The aftermath of Resolution’s annual Dispute Resolution Week in late November, with Christmas and New Year on the immediate horizon, is a good time to reflect on the lack of awareness of alternative methods of marriage dissolution.
Resolution is an organisation of family lawyers whose members are primarily committed to the constructive resolution of family disputes. The fact that a dispute resolution awareness-raising week is deemed necessary is testament to the current state of affairs in divorce proceedings.
The primary aim of the week is to raise awareness about how important it is to put the needs of children first during a parental divorce. A poll conducted by ComRes on behalf of Resolution, published in anticipation of the week, revealed surprising statistics about the experience of children during a divorce.
An overwhelming majority – 82% of the young people surveyed – said that, despite their feelings at the time, they felt it was ultimately better that their parents divorce rather than stay together unhappily. This might be a shock, given the traditional mantra of staying together ‘for the sake of the children’.
The issue seems not to be that their parents are separating, but that they did not consult their children during the process: 62% of the young people disagreed with the statement that their parents made sure they were part of the decision-making process.
This may in part be the fault of the method by which parents choose to separate; the courts are still the traditional default. Courts are confrontational places, they require two competing sides and they foster a culture of winners and losers. It is easy with this sort of structure for the children to be the real losers. Parents can quickly lose sight of the needs of their children when they are working on securing their own needs.
Alternatives to family courts such as mediation, arbitration and collaborative law can provide a method of compromise, where negotiation ensures that both parties are satisfied and the children can remain the main focus.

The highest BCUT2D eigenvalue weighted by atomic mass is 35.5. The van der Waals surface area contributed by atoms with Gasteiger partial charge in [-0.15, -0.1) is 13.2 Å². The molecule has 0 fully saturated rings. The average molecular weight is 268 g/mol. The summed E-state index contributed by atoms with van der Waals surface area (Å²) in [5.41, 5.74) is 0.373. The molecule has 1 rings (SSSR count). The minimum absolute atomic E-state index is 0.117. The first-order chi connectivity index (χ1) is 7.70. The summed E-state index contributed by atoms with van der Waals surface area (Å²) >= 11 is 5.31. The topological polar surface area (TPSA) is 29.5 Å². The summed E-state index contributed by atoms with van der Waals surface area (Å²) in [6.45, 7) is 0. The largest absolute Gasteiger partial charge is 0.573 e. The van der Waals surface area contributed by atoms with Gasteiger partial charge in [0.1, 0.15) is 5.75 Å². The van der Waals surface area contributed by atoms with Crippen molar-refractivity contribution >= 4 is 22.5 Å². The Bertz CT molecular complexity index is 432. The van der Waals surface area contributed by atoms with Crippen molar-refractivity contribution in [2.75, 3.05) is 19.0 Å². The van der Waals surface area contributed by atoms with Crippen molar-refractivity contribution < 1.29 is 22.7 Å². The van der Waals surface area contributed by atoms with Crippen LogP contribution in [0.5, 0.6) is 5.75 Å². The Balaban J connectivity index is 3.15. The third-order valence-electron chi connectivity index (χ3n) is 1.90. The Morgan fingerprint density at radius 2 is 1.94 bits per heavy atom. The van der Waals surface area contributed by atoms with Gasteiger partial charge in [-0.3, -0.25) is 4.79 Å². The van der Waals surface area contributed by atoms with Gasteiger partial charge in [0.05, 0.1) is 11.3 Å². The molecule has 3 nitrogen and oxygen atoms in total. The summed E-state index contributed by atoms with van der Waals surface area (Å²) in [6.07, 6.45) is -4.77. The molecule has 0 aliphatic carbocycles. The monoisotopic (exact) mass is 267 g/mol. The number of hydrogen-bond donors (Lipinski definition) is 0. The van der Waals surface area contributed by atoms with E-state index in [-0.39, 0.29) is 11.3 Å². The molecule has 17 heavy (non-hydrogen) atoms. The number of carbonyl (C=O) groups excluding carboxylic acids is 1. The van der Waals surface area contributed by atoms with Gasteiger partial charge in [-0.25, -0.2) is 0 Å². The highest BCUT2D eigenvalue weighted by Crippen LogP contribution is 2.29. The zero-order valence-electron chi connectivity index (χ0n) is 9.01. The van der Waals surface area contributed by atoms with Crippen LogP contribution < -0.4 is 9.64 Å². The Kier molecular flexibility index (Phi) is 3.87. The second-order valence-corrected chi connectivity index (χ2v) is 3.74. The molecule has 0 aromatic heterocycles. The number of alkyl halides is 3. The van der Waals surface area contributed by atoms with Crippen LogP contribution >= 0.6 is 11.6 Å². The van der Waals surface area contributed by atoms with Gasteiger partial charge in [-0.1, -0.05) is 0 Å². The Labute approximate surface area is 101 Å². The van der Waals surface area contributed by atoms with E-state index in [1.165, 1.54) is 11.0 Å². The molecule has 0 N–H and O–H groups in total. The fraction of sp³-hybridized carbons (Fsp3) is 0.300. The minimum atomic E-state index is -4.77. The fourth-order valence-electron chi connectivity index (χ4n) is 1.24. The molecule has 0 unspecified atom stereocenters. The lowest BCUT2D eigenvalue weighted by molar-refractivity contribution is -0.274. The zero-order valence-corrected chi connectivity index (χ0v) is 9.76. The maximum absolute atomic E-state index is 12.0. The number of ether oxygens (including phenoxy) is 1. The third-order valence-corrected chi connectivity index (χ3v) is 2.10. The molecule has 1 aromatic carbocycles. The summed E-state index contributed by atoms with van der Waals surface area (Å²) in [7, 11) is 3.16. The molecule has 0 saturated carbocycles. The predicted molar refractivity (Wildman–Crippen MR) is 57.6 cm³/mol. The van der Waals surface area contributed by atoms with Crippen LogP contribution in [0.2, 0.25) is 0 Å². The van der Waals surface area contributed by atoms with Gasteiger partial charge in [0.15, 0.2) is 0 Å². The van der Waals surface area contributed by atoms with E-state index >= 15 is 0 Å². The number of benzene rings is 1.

The courts themselves have recognised the benefits of alternative methods of dispute resolution. National Family Mediation has recently boasted an 80% success rate, praised by Lord Neuberger. Coinciding with Dispute Resolution Week, Sir James Munby, the current President of the Family Division, published guidelines on arbitration in family courts. These guidelines stress that the family court has an obligation to allow alternatives to court-based dispute resolution to take place, provided both parties agree. The guidelines show a clear support from within the courts for alternative methods.
This is hardly surprising given the current over-saturation of the family courts. The courts cannot efficiently process the sheer volume of cases currently coming to them. The delays which have ensued have increased the cost of traditional litigation. It is hoped that the new practice guidelines will encourage more family lawyers seriously to consider alternative avenues.
The cost of the traditional courtroom route can be expensive without additional delay costs. Family breakdown costs the economy around £46 billion per year, and individual family court cases cost the taxpayer £1,618 per day in staff costs. Added to this is the fact that legal aid is now only available for private family law cases if there is evidence of domestic violence or child abuse and child abduction cases.
These methods have well-documented benefits but are rarely chosen. There has been little upturn in recent years in the number of mediation or arbitration cases – certainly not in proportion to the number of people struggling with the overloaded court system. The Ministry of Justice’s figures on legally-aided mediation show no growth, the numbers standing still in the most recent quarter.
The previous Family Justice Minister, Simon Hughes, was a keen advocate of mediation and alternative dispute resolutions, funding a campaign to raise awareness of mediation just earlier this year. As yet it is unclear whether his successor, Caroline Dinenage, will follow in his footsteps.